That second photo from the top is absolutely stunning. You could print and frame that one, except you have the real deal buzzing all around. I am happy-happy for your busy bees, especially after the loss of their queens earlier. It would seem you and Bee Daddy are truly getting the hang of this beekeeping biz. That honey aroma is a winner, isn’t it? It always makes me crave tea and cookies!
I do love it when I hit the photography jack-pot and/or my subjects pose long enough for me to get the shot! Bee keeping is all about experience. The honey fragrance has been so lovely in the back garden. Tea and cookies–yes that does seem like a thing triggered by the whiff of honey!
A fascinating look at your bee- keeping. I used to keep bees and I do miss them now but I always had help with them. Now I have moved I haven’ t got the confidence to do it by myself.
I hope your lovely bees will get through the winter safely.
I think it takes two to bee-keep. I can do a quick check by myself and I re-queened by myself, but there are so many variables when the hive is opened that two people coordinating is a must. Maybe you could find a friend or neighbor who would partner with you on beekeeping?
I hope they make it through our (usually mild, but not always) winter as well!!
Wow. I can just imagine turning the corner and walking into honey scent. That must be so nice. Your photos are beautiful and that is hard to do because honey bees are so tiny. I can definitely picture the bees recognizing the dead invaders and tossing them out just as they do with their own. But you sound dubious. I don’t know much about how they defend themselves.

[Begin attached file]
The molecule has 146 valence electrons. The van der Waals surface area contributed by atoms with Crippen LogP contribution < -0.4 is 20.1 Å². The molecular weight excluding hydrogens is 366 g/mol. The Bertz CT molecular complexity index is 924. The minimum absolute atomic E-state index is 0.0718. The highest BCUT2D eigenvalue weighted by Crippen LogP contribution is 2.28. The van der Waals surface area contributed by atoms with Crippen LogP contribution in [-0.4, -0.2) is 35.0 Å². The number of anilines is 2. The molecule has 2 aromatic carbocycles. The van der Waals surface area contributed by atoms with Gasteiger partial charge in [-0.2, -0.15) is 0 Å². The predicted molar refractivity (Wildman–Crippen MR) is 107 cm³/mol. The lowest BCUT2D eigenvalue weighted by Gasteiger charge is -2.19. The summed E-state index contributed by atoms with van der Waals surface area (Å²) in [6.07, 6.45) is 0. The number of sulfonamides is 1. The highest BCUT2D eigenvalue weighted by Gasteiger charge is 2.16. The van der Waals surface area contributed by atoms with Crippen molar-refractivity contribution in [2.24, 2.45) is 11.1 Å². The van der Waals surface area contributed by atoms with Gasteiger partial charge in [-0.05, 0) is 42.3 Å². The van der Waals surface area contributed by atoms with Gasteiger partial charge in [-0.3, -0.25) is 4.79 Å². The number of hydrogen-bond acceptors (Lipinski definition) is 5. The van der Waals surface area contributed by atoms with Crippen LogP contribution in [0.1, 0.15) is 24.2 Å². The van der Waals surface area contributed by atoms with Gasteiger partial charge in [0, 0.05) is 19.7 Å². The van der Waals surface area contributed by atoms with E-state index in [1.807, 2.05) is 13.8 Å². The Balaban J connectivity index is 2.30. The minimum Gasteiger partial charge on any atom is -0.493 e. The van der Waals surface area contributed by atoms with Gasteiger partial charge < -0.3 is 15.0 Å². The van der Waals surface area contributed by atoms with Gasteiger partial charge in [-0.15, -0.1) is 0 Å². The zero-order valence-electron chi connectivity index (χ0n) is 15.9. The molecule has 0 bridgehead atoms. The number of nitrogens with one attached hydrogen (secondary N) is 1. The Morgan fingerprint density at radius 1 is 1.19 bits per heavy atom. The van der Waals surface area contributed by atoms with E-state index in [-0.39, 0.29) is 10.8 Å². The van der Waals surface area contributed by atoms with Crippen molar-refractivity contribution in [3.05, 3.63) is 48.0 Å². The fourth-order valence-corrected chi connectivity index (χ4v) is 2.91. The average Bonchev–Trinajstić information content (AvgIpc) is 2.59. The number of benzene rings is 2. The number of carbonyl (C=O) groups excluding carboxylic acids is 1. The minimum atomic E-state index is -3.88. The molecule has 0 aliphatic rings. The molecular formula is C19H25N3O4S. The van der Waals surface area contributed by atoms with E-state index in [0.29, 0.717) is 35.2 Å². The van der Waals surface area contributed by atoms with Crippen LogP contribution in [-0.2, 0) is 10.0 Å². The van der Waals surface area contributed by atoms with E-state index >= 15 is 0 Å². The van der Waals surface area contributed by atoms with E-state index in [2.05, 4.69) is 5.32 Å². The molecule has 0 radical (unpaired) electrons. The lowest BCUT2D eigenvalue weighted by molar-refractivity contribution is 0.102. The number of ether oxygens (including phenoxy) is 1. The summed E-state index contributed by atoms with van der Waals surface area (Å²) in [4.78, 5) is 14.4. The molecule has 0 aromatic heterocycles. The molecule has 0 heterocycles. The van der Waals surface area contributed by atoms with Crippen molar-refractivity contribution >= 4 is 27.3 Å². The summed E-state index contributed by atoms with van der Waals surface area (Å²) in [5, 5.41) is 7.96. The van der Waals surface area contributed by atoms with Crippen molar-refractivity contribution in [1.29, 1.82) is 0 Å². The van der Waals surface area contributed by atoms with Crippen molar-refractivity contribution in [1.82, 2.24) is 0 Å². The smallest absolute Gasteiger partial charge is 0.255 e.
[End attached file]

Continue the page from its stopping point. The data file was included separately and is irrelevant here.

That honey scent has been glorious this fall. Throughout summer, I could smell honey when I was near the hives, but not all over the back yard–and into my bedroom as my bedroom window is just above the hive. Nice!!
I guess I’m not really that dubious and I think they would remove invaders. You’re right, they remove sick or dead bees. The honeybees we have are varroa mite resistant and the resistance comes about because the bees remove any mites that appear, thus keeping the common pest in check. And the fact that a strong hive keeps both hive beetles and the wax moth in control suggests that they do take an active role in “cleaning house.”
Honey bees just fill me with fascination This must be a great place to have a hive (or two). With a long season and so many resinous plants …. it is a lot like the place where they originally evolved.
So, get yourself some hives, Gardening Girl! It’s been fun–lots of responsibilities, big learning curve, but very interesting. And there’s nothing better than warm bread (of any kind) drizzled with home-grown honey!
This post made me smile. We are very cold and getting colder here in the Upper Midwest, and it’s encouraging to see signs of life in the south.Congratulations on your success with your beekeeping and hives!
You are getting cold! So are we, but it’s all relative. I don’t know that I’ll have a freeze where I am–in town and with the heat island thing, but “they” are predicting a light freeze in the Hill Country. It’ll be interesting to see if I have blooms for Garden Bloggers’ Bloom Day….
Thanks for the warm congratulations. It’s been fun and I hope that fun continues.
Thanks for such an interesting post. I do not garden or keep bees, but I find it fascinating to hear about your experience with beekeeping. You kept my attention all the way through. 🙂
You’re very welcome! It’s been interesting and fun, this thing with the bees. We’re cold now, so they’re laying low, warmly tucked into their hives!
Just curious … Im not very familiar with Warre hives; are the towels an inner cover of sorts? Do the bees get their feet tangled in the loops (like mine do when I’ve used an old towel as a temp cover during inspections!)?
Hi MJ, thanks for stopping by. Those towels! In a Warre hive, there should be a top cover, called a quilt, placed just underneath the roof. We made ours to just fit over the square and we found that when closing the hive after inspection, that it was hard (even with two of us) to place the quilt on top and set it properly. One day, I grabbed two old towels to place on top of the quilt, with the idea that we can hold, then pin, the towels in place, thus closing the top of the box more securely. If we made another Warre hive, we’d probably make quilts of a small hand towel size.